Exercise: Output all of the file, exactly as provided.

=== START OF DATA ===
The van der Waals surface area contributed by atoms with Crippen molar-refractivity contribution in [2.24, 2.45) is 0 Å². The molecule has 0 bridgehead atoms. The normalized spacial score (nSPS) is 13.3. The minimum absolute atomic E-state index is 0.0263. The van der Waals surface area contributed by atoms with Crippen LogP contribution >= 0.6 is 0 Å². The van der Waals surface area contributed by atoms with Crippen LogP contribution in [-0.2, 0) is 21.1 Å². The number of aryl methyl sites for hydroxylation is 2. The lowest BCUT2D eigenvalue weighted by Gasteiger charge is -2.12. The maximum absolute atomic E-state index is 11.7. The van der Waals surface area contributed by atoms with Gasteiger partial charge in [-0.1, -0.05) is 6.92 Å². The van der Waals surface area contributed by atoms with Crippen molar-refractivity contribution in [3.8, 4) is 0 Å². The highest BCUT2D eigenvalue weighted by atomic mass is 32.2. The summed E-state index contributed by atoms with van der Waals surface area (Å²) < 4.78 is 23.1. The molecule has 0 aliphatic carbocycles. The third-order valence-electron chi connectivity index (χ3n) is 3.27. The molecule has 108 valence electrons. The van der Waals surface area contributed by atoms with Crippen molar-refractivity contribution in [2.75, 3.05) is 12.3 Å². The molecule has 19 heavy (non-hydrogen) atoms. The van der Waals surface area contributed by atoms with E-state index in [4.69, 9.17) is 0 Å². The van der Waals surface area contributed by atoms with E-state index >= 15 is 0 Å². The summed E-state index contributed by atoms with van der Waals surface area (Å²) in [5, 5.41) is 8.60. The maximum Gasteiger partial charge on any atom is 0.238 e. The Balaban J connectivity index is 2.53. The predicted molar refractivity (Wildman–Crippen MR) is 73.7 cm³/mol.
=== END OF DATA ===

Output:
The van der Waals surface area contributed by atoms with Crippen molar-refractivity contribution in [2.24, 2.45) is 0 Å². The molecule has 0 bridgehead atoms. The normalized spacial score (nSPS) is 13.3. The minimum absolute atomic E-state index is 0.0263. The van der Waals surface area contributed by atoms with Crippen LogP contribution >= 0.6 is 0 Å². The van der Waals surface area contributed by atoms with Crippen LogP contribution in [-0.2, 0) is 21.1 Å². The number of aryl methyl sites for hydroxylation is 2. The lowest BCUT2D eigenvalue weighted by Gasteiger charge is -2.12. The maximum absolute atomic E-state index is 11.7. The van der Waals surface area contributed by atoms with Gasteiger partial charge in [-0.1, -0.05) is 6.92 Å². The van der Waals surface area contributed by atoms with Crippen molar-refractivity contribution in [3.8, 4) is 0 Å². The highest BCUT2D eigenvalue weighted by atomic mass is 32.2. The summed E-state index contributed by atoms with van der Waals surface area (Å²) < 4.78 is 23.1. The molecule has 0 aliphatic carbocycles. The third-order valence-electron chi connectivity index (χ3n) is 3.27. The molecule has 108 valence electrons. The van der Waals surface area contributed by atoms with Crippen molar-refractivity contribution in [2.75, 3.05) is 12.3 Å². The molecule has 19 heavy (non-hydrogen) atoms. The van der Waals surface area contributed by atoms with E-state index in [4.69, 9.17) is 0 Å². The van der Waals surface area contributed by atoms with E-state index >= 15 is 0 Å². The summed E-state index contributed by atoms with van der Waals surface area (Å²) in [5, 5.41) is 8.60. The maximum Gasteiger partial charge on any atom is 0.238 e. The Balaban J connectivity index is 2.53. The predicted molar refractivity (Wildman–Crippen MR) is 73.7 cm³/mol.